Zuma’s cadre bill will open a can of worms

2010-09-19 14:46

President Jacob Zuma will have to convince ANC members at the five-day national ­general council (NGC) in Durban to back his plan to ban politicians from getting ­municipal management jobs.

ANC branches in most provinces have ­rejected the controversial cadre bill, known as the Municipal Systems Amendment Bill, saying that it undermines the powers of the ­party’s constitutional structures.

The Eastern Cape has questioned why the restriction should apply only to the local government sphere, while the ANC in the Free State has resolved to oppose the bill.

Zuma first made the proposal when he ­delivered the ANC national executive ­committee’s annual statement in Kimberley on January 8.

An Eastern Cape provincial leader said: “We rejected the bill, but we believe we can improve on regulations.

You don’t create systems around individuals. If you are ­concerned about cadres’ conduct, you should improve regulations.”

At least three ANC national executive committee (NEC) members said the move could have disastrous consequences for the ruling party as it would affect a lot of people, many of whom were councillors who would be attending the Durban indaba.

Local government elections are scheduled to take place in May next year.

The NEC members said the cadre bill was likely to cause problems in light of next year’s local government elections.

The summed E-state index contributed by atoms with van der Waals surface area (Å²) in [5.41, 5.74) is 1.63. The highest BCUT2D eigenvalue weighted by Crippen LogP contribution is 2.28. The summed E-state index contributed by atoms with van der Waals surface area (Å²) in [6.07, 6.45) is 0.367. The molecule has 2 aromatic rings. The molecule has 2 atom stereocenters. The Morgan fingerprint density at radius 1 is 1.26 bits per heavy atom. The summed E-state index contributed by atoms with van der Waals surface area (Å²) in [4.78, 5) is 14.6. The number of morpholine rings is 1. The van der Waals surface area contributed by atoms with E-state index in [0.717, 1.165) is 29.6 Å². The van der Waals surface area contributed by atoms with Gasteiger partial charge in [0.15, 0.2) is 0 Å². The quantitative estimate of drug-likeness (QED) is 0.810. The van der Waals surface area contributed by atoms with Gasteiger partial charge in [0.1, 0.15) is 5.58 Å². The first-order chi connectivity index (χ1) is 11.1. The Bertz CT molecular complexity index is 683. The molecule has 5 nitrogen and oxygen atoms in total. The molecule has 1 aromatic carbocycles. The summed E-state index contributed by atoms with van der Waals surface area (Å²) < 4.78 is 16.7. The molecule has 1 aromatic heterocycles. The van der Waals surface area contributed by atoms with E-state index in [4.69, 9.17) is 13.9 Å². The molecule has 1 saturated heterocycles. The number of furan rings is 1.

“That is going to be your major issue at the NGC. It has got implications for the ANC because immediately after the NGC, we start the list process to identify councillors for the organisation,” the NEC members said.

Zuma will also have to convince party members who are keen to open up the ­succession debate to defer it.

ANC sources close to Zuma in KwaZulu-Natal claimed that the president had used the party’s Imvuselelo campaign over the past two months to convince party leaders across the country that the succession ­debate could take place only after next year’s local government elections.

The ANC Youth League’s bid to quash the ANC sentence against Julius Malema could be another poser for Zuma and the ANC leadership at the keenly anticipated indaba.

The ANC national disciplinary committee fined Malema R10 000 and ordered him to undergo anger management and political education classes for comparing Zuma to former president Thabo Mbeki.

At least one province, Limpopo, has backed the youth league’s bid.

An ANC NEC member said the league’s move could depend on how the matter was brought onto the agenda at the NGC.

“If they do a straightforward call, they must explain why it must be put on the ­agenda of the NGC, but if it is brought on as an issue of autonomy, it is debatable,” the member said.

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